Well – I see Microsoft this morning re-branded their cloud compute effort as ‘Azure’ which was previously described as being “Windows in a cloud” – hopefully one won’t accidentally open and allow someone to fall through, as the landing could be a bit rough !
Looking at the what is being presented, I would have said it looks like the typical combination of aspiration (vapour ware) and concept software (beta version) that is often presented by software companies. Microsoft has a history of of presenting ‘me too’ products to their corporate accounts and to the press, which often as much are really just an attempt to inject enough of what Gartner calls ‘FUD’ (fear, uncertainty and doubt) into the marketplace to keep clients from moving to a different non-Microsoft solution.
The leader in the cloud compute space currently would seem to be Amazon with their EC2/EC3 and S3 Web Services offerings, and while many companies are using these, I have yet to see to any really large companies do so – the length of time it takes to make a decision in a large company typically means that whatever is being looked at is already obsolete long before a deployment is possible. A case in point would be my former employer where, with a bit of luck, Microsoft Vista will finally start to be deployed next year (they are still running Windows 2000) just in time for it to be superseded by Windows 7.
At any rate – there will be lots about this in the press over the next hours, days and weeks so it will be worth keeping an eye on. I personally tend to view cloud computing as a total package – as exemplified by the emergence of net devices (think of the eee PC, and the Android mobile phone) accessing web based document creation, email and media services (like Google Apps which Microsoft is also promising to offer in its next iteration of Office), as well as backend services such as storage, backups, financial applications etc. (as can be sourced on Amazon servers – or XCalibre, or Flexiscale, or Q-Layer, etc. servers) over the air via the internet. After a number of false starts and tentative small steps over the past several years, there does now finally seem to be some industry momentum building.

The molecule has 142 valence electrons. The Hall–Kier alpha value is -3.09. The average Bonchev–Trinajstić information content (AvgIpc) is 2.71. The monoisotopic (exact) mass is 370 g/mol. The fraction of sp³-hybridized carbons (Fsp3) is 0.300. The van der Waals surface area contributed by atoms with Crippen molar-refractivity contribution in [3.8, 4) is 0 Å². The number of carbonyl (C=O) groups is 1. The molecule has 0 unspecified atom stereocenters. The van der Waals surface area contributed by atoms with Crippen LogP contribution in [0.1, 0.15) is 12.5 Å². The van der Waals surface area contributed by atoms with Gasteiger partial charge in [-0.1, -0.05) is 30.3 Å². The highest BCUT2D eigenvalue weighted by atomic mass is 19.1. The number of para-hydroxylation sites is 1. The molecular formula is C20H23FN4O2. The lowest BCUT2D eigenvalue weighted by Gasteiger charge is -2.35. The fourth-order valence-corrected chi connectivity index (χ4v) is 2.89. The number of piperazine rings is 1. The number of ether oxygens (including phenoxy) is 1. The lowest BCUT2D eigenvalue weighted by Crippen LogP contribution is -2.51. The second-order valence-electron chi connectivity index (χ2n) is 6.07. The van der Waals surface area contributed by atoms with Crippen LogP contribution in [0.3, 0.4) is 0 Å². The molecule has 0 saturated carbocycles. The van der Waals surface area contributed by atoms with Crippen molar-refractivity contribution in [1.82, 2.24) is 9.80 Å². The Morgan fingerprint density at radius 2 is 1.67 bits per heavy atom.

Putting aside the observation that Microsoft’s key objective is to maintain user lock-in to their product slate by building tight dependancies to other Microsoft technologies, having Microsoft come to the table with their ‘me too’ presentation today is a good thing in the long run for two reasons:
- the competition keeps the industry sharp – this is a rapidly evolving area with winners and losers yet to be decided
- their entry at this juncture adds validity to cloud compute technology putting it squarely on the radar of the larger corporate clients who are already Microsoft shops.
This could start to get quite interesting !